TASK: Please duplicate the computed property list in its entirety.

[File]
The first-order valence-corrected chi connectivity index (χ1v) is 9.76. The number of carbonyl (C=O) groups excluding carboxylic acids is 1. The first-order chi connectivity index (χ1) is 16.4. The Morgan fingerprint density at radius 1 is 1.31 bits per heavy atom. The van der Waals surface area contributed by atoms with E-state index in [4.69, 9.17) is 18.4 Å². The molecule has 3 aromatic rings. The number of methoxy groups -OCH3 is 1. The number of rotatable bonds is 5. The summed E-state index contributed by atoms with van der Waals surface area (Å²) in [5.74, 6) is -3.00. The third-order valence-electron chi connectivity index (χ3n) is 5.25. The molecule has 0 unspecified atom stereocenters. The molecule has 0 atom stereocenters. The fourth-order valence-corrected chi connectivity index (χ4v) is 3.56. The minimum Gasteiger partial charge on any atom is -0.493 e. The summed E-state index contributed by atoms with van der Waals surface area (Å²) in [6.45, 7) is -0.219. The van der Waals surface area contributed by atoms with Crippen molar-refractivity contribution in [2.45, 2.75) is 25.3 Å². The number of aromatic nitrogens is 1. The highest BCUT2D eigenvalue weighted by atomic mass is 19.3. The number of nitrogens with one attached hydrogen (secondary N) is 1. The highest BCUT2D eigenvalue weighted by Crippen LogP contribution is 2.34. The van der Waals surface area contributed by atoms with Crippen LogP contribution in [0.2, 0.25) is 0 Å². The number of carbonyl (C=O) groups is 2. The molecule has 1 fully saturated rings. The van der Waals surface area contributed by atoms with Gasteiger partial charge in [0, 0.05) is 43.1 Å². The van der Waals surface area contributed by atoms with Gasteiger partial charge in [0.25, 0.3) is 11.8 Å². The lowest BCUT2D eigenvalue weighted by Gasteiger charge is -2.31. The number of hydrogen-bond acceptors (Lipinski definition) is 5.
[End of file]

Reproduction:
The first-order valence-corrected chi connectivity index (χ1v) is 9.76. The number of carbonyl (C=O) groups excluding carboxylic acids is 1. The first-order chi connectivity index (χ1) is 16.4. The Morgan fingerprint density at radius 1 is 1.31 bits per heavy atom. The van der Waals surface area contributed by atoms with E-state index in [4.69, 9.17) is 18.4 Å². The molecule has 3 aromatic rings. The number of methoxy groups -OCH3 is 1. The number of rotatable bonds is 5. The summed E-state index contributed by atoms with van der Waals surface area (Å²) in [5.74, 6) is -3.00. The third-order valence-electron chi connectivity index (χ3n) is 5.25. The molecule has 0 unspecified atom stereocenters. The molecule has 0 atom stereocenters. The fourth-order valence-corrected chi connectivity index (χ4v) is 3.56. The minimum Gasteiger partial charge on any atom is -0.493 e. The summed E-state index contributed by atoms with van der Waals surface area (Å²) in [6.45, 7) is -0.219. The van der Waals surface area contributed by atoms with Crippen molar-refractivity contribution in [2.45, 2.75) is 25.3 Å². The number of aromatic nitrogens is 1. The highest BCUT2D eigenvalue weighted by atomic mass is 19.3. The number of nitrogens with one attached hydrogen (secondary N) is 1. The highest BCUT2D eigenvalue weighted by Crippen LogP contribution is 2.34. The van der Waals surface area contributed by atoms with Crippen LogP contribution in [0.2, 0.25) is 0 Å². The number of carbonyl (C=O) groups is 2. The molecule has 1 fully saturated rings. The van der Waals surface area contributed by atoms with Gasteiger partial charge in [0, 0.05) is 43.1 Å². The van der Waals surface area contributed by atoms with Gasteiger partial charge in [0.25, 0.3) is 11.8 Å². The lowest BCUT2D eigenvalue weighted by Gasteiger charge is -2.31. The number of hydrogen-bond acceptors (Lipinski definition) is 5.